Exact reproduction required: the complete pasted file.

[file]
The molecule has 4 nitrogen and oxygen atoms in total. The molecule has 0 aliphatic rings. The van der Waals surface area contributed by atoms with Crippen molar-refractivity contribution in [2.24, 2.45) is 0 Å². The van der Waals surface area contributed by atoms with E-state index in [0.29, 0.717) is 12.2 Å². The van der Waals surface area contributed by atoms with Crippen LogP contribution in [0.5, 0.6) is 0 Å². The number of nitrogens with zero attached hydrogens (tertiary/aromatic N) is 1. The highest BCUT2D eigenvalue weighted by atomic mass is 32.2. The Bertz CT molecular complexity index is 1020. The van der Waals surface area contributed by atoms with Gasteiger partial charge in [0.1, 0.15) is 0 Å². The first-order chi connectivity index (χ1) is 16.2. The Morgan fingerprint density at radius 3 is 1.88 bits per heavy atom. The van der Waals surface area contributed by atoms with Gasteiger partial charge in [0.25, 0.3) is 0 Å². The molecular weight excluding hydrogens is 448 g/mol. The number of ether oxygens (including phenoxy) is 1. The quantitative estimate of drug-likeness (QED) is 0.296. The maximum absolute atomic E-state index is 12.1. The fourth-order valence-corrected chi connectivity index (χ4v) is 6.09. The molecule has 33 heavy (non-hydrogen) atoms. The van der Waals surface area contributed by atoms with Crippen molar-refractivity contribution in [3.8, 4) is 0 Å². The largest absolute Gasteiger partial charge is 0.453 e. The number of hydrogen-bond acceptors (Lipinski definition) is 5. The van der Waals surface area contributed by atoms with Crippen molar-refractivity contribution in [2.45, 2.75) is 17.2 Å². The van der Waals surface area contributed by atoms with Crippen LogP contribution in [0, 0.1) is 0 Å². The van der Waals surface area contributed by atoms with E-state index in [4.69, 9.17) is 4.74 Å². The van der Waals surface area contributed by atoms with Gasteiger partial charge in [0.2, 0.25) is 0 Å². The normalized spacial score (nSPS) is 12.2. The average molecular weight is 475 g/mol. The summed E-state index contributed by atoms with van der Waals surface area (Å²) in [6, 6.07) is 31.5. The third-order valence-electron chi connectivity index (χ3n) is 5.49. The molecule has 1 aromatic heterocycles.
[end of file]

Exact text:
The molecule has 4 nitrogen and oxygen atoms in total. The molecule has 0 aliphatic rings. The van der Waals surface area contributed by atoms with Crippen molar-refractivity contribution in [2.24, 2.45) is 0 Å². The van der Waals surface area contributed by atoms with E-state index in [0.29, 0.717) is 12.2 Å². The van der Waals surface area contributed by atoms with Crippen LogP contribution in [0.5, 0.6) is 0 Å². The number of nitrogens with zero attached hydrogens (tertiary/aromatic N) is 1. The highest BCUT2D eigenvalue weighted by atomic mass is 32.2. The Bertz CT molecular complexity index is 1020. The van der Waals surface area contributed by atoms with Gasteiger partial charge in [0.1, 0.15) is 0 Å². The first-order chi connectivity index (χ1) is 16.2. The Morgan fingerprint density at radius 3 is 1.88 bits per heavy atom. The van der Waals surface area contributed by atoms with Gasteiger partial charge in [0.25, 0.3) is 0 Å². The molecular weight excluding hydrogens is 448 g/mol. The number of ether oxygens (including phenoxy) is 1. The quantitative estimate of drug-likeness (QED) is 0.296. The maximum absolute atomic E-state index is 12.1. The fourth-order valence-corrected chi connectivity index (χ4v) is 6.09. The molecule has 33 heavy (non-hydrogen) atoms. The van der Waals surface area contributed by atoms with Crippen molar-refractivity contribution in [3.8, 4) is 0 Å². The largest absolute Gasteiger partial charge is 0.453 e. The number of hydrogen-bond acceptors (Lipinski definition) is 5. The van der Waals surface area contributed by atoms with Crippen molar-refractivity contribution in [2.45, 2.75) is 17.2 Å². The van der Waals surface area contributed by atoms with Crippen LogP contribution in [0, 0.1) is 0 Å². The van der Waals surface area contributed by atoms with E-state index in [4.69, 9.17) is 4.74 Å². The van der Waals surface area contributed by atoms with Gasteiger partial charge in [0.2, 0.25) is 0 Å². The normalized spacial score (nSPS) is 12.2. The average molecular weight is 475 g/mol. The summed E-state index contributed by atoms with van der Waals surface area (Å²) in [6, 6.07) is 31.5. The third-order valence-electron chi connectivity index (χ3n) is 5.49. The molecule has 1 aromatic heterocycles.